Card issuers' bad earnings reshape credit card offers
Institutions's shaky balance sheets mean pain for some cardholders
The recent spate of unattractive earnings announcements from credit card issuers spells bad news for bank shareholders. The fallout is also causing pain for certain classes of cardholders, while offering new opportunities for others.
Financial institutions with extensive credit card portfolios have begun to shift their card offers away from those on the low end of the credit spectrum, according to a CreditCards.com analysis of 2007 year-end reports from card issuers and interviews with industry experts. Cardholders with credit troubles could see their accounts turned over more quickly to collections agencies, with issuers also moving faster to reduce credit lines on problem accounts, says Robert Lime, a partner with consulting and advisory firm First Annapolis in Linthicum, Md.
"It's a bit of a flight to quality on the new-account prospecting front. And on the existing cardholders, it's more of a proactive approach to addressing early credit issues in the form of collections and risk mitigation strategies," Lime says. That means even if you have good credit now, it's a terrible time to slip up. One mistake will be severely punished.
If you have bad credit, look out. Issuers report they have set aside more money for credit card losses, which means less-favorable interest rates and terms for those with poor credit histories. "People who have deterioration in their credit scores can be re-priced, and will be re-priced," says Dennis Moroney, senior bank card analyst with TowerGroup.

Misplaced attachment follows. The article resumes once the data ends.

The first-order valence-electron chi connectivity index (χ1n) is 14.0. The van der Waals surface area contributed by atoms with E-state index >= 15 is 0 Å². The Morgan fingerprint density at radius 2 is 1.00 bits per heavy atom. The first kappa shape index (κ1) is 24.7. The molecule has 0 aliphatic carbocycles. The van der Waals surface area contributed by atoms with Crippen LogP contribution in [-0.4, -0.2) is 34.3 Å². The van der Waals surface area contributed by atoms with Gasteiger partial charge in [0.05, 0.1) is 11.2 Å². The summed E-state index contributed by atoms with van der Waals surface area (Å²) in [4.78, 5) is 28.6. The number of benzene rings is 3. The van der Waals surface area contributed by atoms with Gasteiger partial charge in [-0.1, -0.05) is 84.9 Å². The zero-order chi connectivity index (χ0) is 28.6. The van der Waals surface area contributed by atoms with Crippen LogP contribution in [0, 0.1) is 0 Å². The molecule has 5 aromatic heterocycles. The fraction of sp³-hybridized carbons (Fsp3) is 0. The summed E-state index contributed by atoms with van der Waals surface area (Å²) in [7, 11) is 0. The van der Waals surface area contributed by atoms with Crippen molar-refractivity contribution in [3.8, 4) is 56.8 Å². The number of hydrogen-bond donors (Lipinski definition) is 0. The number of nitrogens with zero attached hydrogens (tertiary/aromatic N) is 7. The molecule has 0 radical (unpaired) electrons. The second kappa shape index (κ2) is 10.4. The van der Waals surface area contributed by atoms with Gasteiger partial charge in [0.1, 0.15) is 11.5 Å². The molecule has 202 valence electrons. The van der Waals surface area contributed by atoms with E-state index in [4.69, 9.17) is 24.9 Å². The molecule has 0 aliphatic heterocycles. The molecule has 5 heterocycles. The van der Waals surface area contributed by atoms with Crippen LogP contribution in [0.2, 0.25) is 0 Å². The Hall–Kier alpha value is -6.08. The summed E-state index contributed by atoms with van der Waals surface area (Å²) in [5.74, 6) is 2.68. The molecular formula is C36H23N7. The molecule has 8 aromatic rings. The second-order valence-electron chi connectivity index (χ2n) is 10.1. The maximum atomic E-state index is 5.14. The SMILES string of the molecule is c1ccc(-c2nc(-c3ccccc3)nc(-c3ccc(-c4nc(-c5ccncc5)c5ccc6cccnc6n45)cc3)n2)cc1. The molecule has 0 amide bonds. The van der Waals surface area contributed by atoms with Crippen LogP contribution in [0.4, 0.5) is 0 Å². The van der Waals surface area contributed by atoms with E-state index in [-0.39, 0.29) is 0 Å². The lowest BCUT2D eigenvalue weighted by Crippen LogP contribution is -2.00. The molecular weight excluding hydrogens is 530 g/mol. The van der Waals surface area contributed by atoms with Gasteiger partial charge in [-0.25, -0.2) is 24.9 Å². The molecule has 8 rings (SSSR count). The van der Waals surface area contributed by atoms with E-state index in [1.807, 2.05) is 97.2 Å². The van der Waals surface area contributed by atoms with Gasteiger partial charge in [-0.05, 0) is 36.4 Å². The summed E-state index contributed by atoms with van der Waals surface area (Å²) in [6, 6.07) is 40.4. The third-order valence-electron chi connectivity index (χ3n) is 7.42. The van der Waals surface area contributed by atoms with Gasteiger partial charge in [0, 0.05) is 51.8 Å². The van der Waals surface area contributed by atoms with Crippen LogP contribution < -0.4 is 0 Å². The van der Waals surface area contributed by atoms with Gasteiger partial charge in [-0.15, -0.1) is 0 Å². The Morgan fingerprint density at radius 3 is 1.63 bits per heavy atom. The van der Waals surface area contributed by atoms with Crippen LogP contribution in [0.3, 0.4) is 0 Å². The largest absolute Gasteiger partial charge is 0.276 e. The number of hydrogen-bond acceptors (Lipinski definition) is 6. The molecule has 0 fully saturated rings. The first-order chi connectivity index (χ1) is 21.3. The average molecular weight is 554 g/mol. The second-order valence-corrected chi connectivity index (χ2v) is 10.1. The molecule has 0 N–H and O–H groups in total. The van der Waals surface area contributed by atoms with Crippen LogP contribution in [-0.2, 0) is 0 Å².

On the other side of the credit fence, cardholders with pristine credit may benefit by shopping around, since they may see their credit card terms improve as card issuers try to trim their overall risks by peeling away bad credit customers and luring those with good payment histories. However, the negative impacts are likely to be felt sooner than the positive.
Delinquency first spikes in November
Banks experienced a sharp spike in delinquencies and charge-offs during November, says Kevin Mixon, an analyst with RiskMetrics working in Rockville, Md. Prior to November, credit card issuers had seen a slow rise in credit card delinquencies, but downplayed it, labeling it as a return to normal following bankruptcy reform in 2005. That reform made it harder for borrowers to refile quickly for bankruptcy, encouraging lenders to offer credit to consumers with troubled credit histories. The more-recent deterioration in credit quality knocked the pins out from under that theory.
"After that reasoning was called into question, then banks started reporting" their annual results, Mixon says. Major issuers, including American Express, Capital One and Bank of America, posted weaker earnings in the fourth quarter of 2007 as delinquencies and charge-offs rose.
Looking at this set of bank announcements, "Earnings are down primarily because loan loss provisions are up," says Samuel C. Li, principal consultant at PA Consulting Group in New York. With more trouble expected, credit card issuers "had to increase loan loss provisions because they are looking at some losses in the future," Li said. "They are anticipating a rise in delinquency rates, brought on by the housing crisis."
For example, credit card issuer Capital One saw its fourth-quarter earnings decline following approximately $1.9 billion in loan loss provisions. That provision was comprised of about $1.3 billion in charge-offs and an allowance build (money added to the company's reserves) of around $650 million.
"Banks rely on their credit card business to generate a lot of revenue," says TowerGroup's Moroney. That means that when credit card losses are mounting, banks need to protect themselves and make that money up elsewhere. Since issuers essentially price their card products for risk, uncertain times should mean tougher pricing.